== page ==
ICANN has added a little more detail to its plans for the Operational Design Phase for the next round of the new gTLD program.
VP and ODP manager Karen Lentz last night blogged that the project is being split into nine work tracks, each addressing a different aspect of the work.
She also clarified that the ODP officially kicked off January 3, meaning the deadline for completion, barring unforeseen issues, is November 3. The specific dates hadn’t been clear in previous communications.
The nine work tracks are “Project Governance”, “Policy Development and Implementation Materials”, “Operational Readiness”, “Systems and Tools”, “Vendors”, “Communications and Outreach”, “Resources, Staffing, and Logistics”, “Finance”, and “Overarching”.
Thankfully, ICANN has not created nine new acronyms to keep track of. Yet.
Pro-new-gTLD community members observing how ICANN’s first ODP, which addressed Whois reform, seemed to result in ICANN attempting to kill off community recommendations may be worried by how Lenzt described the new ODP:
The purpose of this ODP, which began on 3 January, is to inform the ICANN Board’s determination on whether the recommendations are in the best interests of ICANN and the community.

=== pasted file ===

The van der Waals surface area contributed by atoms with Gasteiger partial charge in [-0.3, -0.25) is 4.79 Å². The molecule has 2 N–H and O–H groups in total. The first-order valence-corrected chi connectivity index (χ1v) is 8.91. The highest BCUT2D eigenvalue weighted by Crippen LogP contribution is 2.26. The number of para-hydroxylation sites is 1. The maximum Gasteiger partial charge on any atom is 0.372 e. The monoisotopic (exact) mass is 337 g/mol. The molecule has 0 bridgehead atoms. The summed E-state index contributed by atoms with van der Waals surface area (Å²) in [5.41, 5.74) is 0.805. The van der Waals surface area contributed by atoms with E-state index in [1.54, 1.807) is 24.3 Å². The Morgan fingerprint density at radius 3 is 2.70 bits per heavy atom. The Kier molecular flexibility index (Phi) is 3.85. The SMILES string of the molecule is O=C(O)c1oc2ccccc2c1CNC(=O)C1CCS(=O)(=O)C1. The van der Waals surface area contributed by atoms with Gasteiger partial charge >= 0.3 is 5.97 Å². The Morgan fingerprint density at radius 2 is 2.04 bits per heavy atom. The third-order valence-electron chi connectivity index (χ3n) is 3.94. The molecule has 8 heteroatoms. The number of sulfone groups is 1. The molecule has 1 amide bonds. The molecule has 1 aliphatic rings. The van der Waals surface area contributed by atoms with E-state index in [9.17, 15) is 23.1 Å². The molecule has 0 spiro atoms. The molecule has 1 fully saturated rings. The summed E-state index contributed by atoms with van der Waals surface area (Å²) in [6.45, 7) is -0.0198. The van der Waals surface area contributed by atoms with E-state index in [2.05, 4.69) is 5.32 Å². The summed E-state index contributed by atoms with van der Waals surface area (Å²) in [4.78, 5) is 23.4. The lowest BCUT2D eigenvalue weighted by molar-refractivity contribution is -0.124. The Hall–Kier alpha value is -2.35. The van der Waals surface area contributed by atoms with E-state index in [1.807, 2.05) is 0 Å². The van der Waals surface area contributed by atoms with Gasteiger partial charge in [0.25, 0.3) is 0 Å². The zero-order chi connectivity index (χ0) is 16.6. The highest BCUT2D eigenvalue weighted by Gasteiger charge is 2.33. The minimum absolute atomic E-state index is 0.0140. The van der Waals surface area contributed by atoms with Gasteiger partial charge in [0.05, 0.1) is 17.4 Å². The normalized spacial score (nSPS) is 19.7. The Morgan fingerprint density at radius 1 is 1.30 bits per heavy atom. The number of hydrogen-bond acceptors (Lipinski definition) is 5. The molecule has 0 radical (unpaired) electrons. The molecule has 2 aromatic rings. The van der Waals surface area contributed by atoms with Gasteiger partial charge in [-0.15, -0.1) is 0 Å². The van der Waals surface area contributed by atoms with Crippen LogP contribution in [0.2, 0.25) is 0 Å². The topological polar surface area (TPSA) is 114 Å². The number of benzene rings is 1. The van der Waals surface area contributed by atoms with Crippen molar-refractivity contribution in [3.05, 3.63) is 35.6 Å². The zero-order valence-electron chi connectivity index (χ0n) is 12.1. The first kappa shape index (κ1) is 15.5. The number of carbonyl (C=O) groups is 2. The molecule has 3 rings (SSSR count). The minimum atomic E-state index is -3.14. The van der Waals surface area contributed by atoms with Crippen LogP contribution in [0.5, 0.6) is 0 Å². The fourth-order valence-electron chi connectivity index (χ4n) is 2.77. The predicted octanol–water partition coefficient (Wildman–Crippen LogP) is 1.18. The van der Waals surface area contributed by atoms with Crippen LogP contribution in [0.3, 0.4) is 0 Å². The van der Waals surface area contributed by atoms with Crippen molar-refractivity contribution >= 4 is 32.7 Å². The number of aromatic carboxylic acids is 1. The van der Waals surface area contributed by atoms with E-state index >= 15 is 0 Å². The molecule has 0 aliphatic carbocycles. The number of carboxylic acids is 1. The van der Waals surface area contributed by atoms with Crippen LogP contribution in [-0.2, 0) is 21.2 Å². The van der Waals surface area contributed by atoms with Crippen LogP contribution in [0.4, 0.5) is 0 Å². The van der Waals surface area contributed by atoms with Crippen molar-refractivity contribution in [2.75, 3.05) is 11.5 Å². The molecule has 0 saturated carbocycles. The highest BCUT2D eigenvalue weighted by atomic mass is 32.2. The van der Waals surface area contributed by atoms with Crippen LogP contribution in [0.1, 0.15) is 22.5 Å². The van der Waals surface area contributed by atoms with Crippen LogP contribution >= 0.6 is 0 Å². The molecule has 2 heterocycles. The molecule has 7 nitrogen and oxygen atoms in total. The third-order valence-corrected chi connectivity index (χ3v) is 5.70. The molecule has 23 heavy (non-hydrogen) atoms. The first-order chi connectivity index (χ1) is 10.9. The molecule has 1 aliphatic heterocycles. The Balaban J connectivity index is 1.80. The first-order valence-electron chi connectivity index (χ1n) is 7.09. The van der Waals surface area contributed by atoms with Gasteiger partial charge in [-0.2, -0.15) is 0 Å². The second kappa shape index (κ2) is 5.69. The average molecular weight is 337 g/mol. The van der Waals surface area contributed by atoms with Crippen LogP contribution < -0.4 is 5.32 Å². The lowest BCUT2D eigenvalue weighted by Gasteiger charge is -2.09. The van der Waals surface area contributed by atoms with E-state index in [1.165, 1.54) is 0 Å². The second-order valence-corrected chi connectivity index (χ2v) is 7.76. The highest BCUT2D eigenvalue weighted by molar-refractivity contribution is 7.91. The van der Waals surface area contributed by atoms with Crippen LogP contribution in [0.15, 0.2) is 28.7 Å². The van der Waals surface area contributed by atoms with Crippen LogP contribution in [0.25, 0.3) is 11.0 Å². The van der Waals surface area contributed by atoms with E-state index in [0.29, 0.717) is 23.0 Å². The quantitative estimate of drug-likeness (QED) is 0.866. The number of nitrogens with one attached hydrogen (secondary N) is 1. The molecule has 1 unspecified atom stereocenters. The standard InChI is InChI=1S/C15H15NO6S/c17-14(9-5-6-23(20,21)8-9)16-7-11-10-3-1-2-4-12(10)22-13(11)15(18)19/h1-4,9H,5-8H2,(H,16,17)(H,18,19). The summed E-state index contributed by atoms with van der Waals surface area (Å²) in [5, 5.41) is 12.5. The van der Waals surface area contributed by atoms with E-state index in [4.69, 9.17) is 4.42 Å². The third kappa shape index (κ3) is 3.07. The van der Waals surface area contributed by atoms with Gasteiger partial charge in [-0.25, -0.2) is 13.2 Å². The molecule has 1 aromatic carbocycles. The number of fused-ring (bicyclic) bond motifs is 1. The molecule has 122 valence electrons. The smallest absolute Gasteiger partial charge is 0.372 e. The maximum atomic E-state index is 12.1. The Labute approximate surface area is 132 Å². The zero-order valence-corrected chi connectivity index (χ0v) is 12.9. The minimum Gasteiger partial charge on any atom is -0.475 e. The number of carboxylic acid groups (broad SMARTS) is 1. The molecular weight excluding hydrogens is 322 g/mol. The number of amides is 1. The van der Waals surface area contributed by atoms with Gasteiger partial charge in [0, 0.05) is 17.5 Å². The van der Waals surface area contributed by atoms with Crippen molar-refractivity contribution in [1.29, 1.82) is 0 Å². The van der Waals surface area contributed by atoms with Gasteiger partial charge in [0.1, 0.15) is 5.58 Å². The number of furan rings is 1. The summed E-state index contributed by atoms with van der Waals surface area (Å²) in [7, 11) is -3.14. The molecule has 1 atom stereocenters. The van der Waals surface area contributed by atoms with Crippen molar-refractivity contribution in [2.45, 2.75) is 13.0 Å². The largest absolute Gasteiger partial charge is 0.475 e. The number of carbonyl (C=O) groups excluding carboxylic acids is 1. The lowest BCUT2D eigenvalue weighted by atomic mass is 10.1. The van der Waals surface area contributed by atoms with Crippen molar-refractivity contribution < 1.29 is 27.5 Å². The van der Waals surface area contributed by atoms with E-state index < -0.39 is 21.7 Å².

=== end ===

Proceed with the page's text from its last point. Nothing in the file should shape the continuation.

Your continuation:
I’d be hesitant to read too much into this, but it’s one of the clearest public indications yet that subsequent application rounds are not necessarily a fait accompli — the ICANN board could still decide force the community to go back to the drawing board if it decides the current recommendations are harmful or too expensive.
I don’t think that’s a likely outcome, but the thought that it was a possibility hadn’t seriously crossed my mind until quite recently.
Lentz also refers to “the work required to prepare for the next round and subsequent rounds”, which implies ICANN is still working on the assumption that the new gTLD program will go ahead.
The ICANN board has give Org 10 months and a $9 million budget, paid out of 2012-round application fee leftovers, to complete the ODP. The output will be an Operational Design Assessment, likely to be an enormous document, that the board will consider, probably in the first half of next year, before implementation begins.
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